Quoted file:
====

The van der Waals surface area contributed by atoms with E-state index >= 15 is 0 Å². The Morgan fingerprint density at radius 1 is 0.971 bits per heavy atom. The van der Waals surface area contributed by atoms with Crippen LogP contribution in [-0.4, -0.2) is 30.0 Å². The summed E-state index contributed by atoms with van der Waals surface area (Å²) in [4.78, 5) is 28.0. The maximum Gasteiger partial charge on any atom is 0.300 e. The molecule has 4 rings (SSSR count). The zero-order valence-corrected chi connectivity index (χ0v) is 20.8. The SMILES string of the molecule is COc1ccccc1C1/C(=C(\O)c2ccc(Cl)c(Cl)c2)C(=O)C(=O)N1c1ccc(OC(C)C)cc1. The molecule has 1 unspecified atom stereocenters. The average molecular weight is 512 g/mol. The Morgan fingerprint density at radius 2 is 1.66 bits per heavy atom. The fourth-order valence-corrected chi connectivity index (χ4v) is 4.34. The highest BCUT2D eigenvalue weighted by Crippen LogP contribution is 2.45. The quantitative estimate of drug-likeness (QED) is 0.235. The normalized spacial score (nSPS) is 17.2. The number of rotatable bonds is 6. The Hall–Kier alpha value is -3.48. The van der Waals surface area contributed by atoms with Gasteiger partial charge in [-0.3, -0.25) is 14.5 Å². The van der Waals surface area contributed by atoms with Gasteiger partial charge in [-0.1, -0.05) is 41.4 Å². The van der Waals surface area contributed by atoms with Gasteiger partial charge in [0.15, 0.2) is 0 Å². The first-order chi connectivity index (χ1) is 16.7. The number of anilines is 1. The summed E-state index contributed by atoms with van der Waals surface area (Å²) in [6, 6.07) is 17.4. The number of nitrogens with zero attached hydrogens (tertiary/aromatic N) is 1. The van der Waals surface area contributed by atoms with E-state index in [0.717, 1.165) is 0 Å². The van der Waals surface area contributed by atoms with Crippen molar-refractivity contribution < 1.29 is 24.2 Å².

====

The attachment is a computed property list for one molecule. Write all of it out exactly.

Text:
The van der Waals surface area contributed by atoms with E-state index >= 15 is 0 Å². The Morgan fingerprint density at radius 1 is 0.971 bits per heavy atom. The van der Waals surface area contributed by atoms with Crippen LogP contribution in [-0.4, -0.2) is 30.0 Å². The summed E-state index contributed by atoms with van der Waals surface area (Å²) in [4.78, 5) is 28.0. The maximum Gasteiger partial charge on any atom is 0.300 e. The molecule has 4 rings (SSSR count). The zero-order valence-corrected chi connectivity index (χ0v) is 20.8. The SMILES string of the molecule is COc1ccccc1C1/C(=C(\O)c2ccc(Cl)c(Cl)c2)C(=O)C(=O)N1c1ccc(OC(C)C)cc1. The molecule has 1 unspecified atom stereocenters. The average molecular weight is 512 g/mol. The Morgan fingerprint density at radius 2 is 1.66 bits per heavy atom. The fourth-order valence-corrected chi connectivity index (χ4v) is 4.34. The highest BCUT2D eigenvalue weighted by Crippen LogP contribution is 2.45. The quantitative estimate of drug-likeness (QED) is 0.235. The normalized spacial score (nSPS) is 17.2. The number of rotatable bonds is 6. The Hall–Kier alpha value is -3.48. The van der Waals surface area contributed by atoms with Gasteiger partial charge in [-0.3, -0.25) is 14.5 Å². The van der Waals surface area contributed by atoms with Gasteiger partial charge in [-0.1, -0.05) is 41.4 Å². The van der Waals surface area contributed by atoms with Gasteiger partial charge in [0.15, 0.2) is 0 Å². The first-order chi connectivity index (χ1) is 16.7. The number of anilines is 1. The summed E-state index contributed by atoms with van der Waals surface area (Å²) in [6, 6.07) is 17.4. The number of nitrogens with zero attached hydrogens (tertiary/aromatic N) is 1. The van der Waals surface area contributed by atoms with E-state index in [0.717, 1.165) is 0 Å². The van der Waals surface area contributed by atoms with Crippen molar-refractivity contribution < 1.29 is 24.2 Å².